Two Centuries of Assessing Drug Risks

N Engl J Med 2012;  Jerry Avorn, M.D.July 19, 2012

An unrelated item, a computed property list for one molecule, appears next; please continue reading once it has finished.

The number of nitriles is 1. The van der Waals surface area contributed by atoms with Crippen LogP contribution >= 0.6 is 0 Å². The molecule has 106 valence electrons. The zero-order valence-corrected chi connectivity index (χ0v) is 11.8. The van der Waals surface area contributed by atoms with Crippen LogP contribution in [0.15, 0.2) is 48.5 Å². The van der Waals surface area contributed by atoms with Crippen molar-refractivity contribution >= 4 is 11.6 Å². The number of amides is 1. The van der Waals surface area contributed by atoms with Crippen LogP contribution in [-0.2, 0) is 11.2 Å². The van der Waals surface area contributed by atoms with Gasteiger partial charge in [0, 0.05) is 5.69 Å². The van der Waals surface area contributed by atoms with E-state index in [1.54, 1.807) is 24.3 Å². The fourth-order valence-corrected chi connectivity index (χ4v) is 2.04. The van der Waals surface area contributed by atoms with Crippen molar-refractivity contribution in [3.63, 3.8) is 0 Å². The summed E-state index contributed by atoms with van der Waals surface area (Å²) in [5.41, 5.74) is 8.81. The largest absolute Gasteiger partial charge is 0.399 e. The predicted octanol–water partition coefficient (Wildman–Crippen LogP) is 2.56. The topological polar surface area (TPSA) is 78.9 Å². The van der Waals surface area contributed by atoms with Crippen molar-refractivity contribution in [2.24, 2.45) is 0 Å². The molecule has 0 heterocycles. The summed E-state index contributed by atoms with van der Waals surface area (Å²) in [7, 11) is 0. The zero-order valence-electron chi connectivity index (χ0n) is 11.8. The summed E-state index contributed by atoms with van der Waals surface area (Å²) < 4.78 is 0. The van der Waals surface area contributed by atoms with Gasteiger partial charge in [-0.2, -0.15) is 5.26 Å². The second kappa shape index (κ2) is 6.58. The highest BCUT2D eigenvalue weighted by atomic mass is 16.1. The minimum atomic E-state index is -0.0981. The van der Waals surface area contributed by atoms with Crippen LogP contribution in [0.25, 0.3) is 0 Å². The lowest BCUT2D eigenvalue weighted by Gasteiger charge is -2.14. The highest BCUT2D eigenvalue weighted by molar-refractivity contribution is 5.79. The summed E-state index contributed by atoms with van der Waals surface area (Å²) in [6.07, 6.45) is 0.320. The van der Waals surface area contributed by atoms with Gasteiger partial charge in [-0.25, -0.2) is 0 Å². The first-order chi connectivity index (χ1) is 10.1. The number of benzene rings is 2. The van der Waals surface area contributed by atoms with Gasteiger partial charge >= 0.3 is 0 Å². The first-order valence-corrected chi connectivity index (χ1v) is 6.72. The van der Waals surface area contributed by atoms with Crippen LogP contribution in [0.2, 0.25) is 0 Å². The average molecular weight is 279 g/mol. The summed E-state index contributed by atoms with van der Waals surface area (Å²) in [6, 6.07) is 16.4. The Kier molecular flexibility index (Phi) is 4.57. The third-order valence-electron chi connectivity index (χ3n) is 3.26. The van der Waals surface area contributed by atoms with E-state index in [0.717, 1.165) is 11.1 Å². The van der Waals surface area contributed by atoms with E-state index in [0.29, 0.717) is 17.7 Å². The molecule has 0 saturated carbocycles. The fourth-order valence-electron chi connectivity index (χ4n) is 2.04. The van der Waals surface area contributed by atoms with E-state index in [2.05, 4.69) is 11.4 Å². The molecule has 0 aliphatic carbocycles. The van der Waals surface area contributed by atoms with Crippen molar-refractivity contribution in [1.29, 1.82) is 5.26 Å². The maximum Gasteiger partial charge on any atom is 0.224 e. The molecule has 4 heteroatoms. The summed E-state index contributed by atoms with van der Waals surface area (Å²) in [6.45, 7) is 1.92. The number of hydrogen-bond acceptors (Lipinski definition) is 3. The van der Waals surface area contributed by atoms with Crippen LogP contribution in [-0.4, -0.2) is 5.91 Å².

The history of medicine is largely the story of medicines — a continuing tale of unfolding risks and benefits. Yet the medical world into which the Journal was born in 1812 did not systematically assess the side effects of treatments in relation to the good they did. Often, there was no understanding of the causal linkage between adverse events and the therapies that led to them. The mixed bag that was the era’s pharmacopoeia is illustrated in the first article of the Journal‘s first issue, “Remarks on Angina Pectoris,” in which John Warren describes a patient with acute cardiac ischemia who “was ordered to take opium and aether, or the fetid gums; to bathe the feet in warm water; and under the direction of a physician, to lose a little blood. . . . The nitrate of silver was prescribed in solution.” Tobacco rounded out the regimen (1812; see Historical Journal Articles Cited). There was no systematic approach for determining which treatments could be effective with an acceptable level of risk and which were merely toxic. Read More